33. With the tertiary period commences for the Earth a new order of things. The aspect of its surface is completely changed; the conditions of vitality are profoundly modified, and approach the present state of the Earth. The first part of this period is signalized by an arrest in animal and vegetable productions. Everything bears traces of an almost entire destruction of living beings, and then appeared successively new species, the better organization of which is adapted to the locality where they are called to live.

34. During preceding periods the solid crust of the globe, by reason of its thinness, presented, as has been said, a pretty feeble resistance to the action of the internal fire. This envelope, easily broken, permitted melted substances to be freely expelled to the surface of the Earth. After having acquired a certain thickness, this did not take place. Burning substances compressed on all sides, like boiling water in a closed vessel, would end in an explosion. The granite mass, violently broken at many points was riddled with crevasses, like a cracked vase. Upon the line of these crevasses the solid crust was raised and reformed, formed peaks, chains of mountains, and their ramifications. Certain parts of the envelope which were not rent where simply piled up, whilst upon other points excavations and depressions were produced.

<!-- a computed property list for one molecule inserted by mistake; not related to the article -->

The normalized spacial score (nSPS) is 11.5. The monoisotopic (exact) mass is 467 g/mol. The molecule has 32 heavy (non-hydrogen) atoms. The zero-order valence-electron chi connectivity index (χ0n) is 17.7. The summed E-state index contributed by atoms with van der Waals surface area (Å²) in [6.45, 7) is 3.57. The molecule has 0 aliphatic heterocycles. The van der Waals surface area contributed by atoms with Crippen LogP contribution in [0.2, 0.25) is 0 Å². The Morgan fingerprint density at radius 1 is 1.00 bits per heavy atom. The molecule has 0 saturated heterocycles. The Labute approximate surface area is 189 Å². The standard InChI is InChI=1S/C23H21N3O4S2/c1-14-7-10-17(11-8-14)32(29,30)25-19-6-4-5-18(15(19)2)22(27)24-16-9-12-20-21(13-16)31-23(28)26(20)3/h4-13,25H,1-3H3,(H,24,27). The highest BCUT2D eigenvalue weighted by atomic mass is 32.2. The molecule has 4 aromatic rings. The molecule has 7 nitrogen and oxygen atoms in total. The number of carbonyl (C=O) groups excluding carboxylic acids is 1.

The surface of the Earth became during the tertiary period very unequal. The waters, which until this time had covered in a nearly uniform manner the greater part of its extent, flowed down into the lowest places, leaving vast continents of dry land, or summits of isolated mountains, which formed islands.

Such is the great phenomenon which has been accomplished in the tertiary period, and which has transformed the aspect of the globe. It was not produced instantaneously or simultaneously at all points, but successively at epochs more or less remote from one another.

35. One of the first consequences of these uprisings has been, as has been said, the inclination of the primitively horizontal beds of sediment, and which have remained everywhere in this horizontal position where the soil has not been overthrown. It is in the flanks and in the vicinities of the mountains that these inclinations are steeper.

36. In countries where the beds of sediment have preserved their horizontal position, in order to reach that of the first formation, it is necessary to pass through all the others, often to a great depth, at the end of which one invariably finds the granite rock. But, when these beds have been elevated into mountains, they have been carried above their normal level, sometimes to a very great height, in such a way that, if one makes a vertical trench upon the side of the mountain, they are shown in all their thickness, superposed like the different layers of a building.

This explains why quite large beds of marine shell fossils are often found on high elevations of land. It has been generally recognized that at no epoch the sea has been able to attain such a height; for all the water on the Earth is not sufficient for it, and would not be even were it a hundred times greater in volume. Some might say that the quantity of water had diminished; but then the query would come. What had become of it? The uprisings which are now incontestably demonstrated by science explain completely and logically the marine deposits which are found upon certain mountains. *

* Beds of marine shell fossils were found five thousand meters above the sea level, in the Andes of South America.